(C) Ages 8-10, (D) Ages 10-12, Book Reviews, Middle Grades, Nonfiction
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Krysia: a Polish Girl’s Stolen Childhood by Krystyna Mihulka

This memoir of a Polish girl’s experience in a forced-labor camp introduces us to a little-known theater of World War II.

Krysia: a Polish Girl’s Stolen Childhood during World War II by Krystyna Mihulka.  Chicago Review Press, 2017, 166 pages

Reading Level: Middle Grades, ages 8-10

Recommended for: ages 8-12

“Everybody calls me Krysia, which is the usual Polish nickname for Krystyna.  I love my name, not because of how it sound, but because it held such happy memory for my parents.”  Her parents met at a party, where her father asked her mother to dance to a popular tune: “Pretty Krysia, go the words, cease your weeping/Let us dance the mazur! Years after that fateful night, 10-year-old Krysia and her little brother Antek were growing up happily in Lwow Poland, when war crashed in and tore up their lives.  First it forced their father into hiding.  Then it disrupted their home as Soviet tanks tolled into the city and Russian soldiers seized houses for their quarters.  Finally, Krysia and her family were deported into the far reaches of the Soviet Empire (Kazakhstan) to serve as farm labor, often on starvation rations.  For the next two years they lived in exile until Hitler invaded Russia and the Nazi-Soviet alliance shattered.  Only then could the family begin making their long way back home, but not without permanent loss.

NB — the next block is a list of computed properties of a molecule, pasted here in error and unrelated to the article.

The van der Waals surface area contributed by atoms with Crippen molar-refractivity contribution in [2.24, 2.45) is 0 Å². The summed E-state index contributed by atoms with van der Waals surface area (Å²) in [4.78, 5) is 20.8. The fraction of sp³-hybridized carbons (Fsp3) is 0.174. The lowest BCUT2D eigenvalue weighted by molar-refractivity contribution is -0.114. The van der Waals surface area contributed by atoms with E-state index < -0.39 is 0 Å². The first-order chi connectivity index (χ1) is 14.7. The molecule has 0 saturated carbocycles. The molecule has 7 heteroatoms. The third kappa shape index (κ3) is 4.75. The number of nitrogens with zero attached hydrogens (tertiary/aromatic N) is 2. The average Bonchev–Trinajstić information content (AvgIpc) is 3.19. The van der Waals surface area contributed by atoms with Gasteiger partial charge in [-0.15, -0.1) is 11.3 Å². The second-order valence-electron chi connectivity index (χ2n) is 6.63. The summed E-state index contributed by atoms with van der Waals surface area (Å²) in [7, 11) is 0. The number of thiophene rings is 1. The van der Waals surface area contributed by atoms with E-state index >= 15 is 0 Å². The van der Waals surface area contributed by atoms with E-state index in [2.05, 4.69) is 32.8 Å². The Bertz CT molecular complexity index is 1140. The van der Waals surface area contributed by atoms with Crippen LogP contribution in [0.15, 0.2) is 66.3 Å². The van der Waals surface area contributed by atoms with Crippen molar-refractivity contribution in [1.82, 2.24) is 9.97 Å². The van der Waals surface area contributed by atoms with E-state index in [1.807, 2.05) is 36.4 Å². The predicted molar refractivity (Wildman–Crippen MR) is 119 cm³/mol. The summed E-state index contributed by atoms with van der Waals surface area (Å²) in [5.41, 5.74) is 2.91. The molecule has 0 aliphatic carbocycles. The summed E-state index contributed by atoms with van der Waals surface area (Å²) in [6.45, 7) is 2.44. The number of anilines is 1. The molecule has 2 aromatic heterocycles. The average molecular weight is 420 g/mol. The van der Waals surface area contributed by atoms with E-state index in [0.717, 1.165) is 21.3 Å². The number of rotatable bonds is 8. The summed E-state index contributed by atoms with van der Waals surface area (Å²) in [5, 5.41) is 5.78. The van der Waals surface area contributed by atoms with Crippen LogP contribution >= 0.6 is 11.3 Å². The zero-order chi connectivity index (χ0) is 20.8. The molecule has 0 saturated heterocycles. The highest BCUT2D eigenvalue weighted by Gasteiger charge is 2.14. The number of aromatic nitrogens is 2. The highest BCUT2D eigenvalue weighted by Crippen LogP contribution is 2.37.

This memoir tells a side of the war seldom covered—we forget that Stalin and Hitler began as allies and Poland was unfortunate enough to be located between them.  Krysia’s true story takes us to a war theater seldom visited.  Her early memories of Lwow are vivid and especially poignant given what would soon happen.  The subsequent narrative, as in many memoirs, leaves some gaps we would like to know more about.  But we can be grateful for this much, including the author’s honesty about her childish self-centeredness and her struggles with faith:

My mother knelt down and prayed . . . I didn’t pray.  Where was God, anyway?  I had been taught that God loved little children, and yet He was letting these wicked men throw us out of our home . . . I blamed Him for what was happening to us.  Or could I be wrong?  Did my mother know something about God that I didn’t know?

Later she witnesses small miracles and touches of grace.  There’s no ringing endorsement of faith at the end, but her story is worth knowing.

Cautions: Intense situations

Overall Rating: 4 (out of 5)

  • Worldview/moral value: 4.5
  • Artistic value: 3.5


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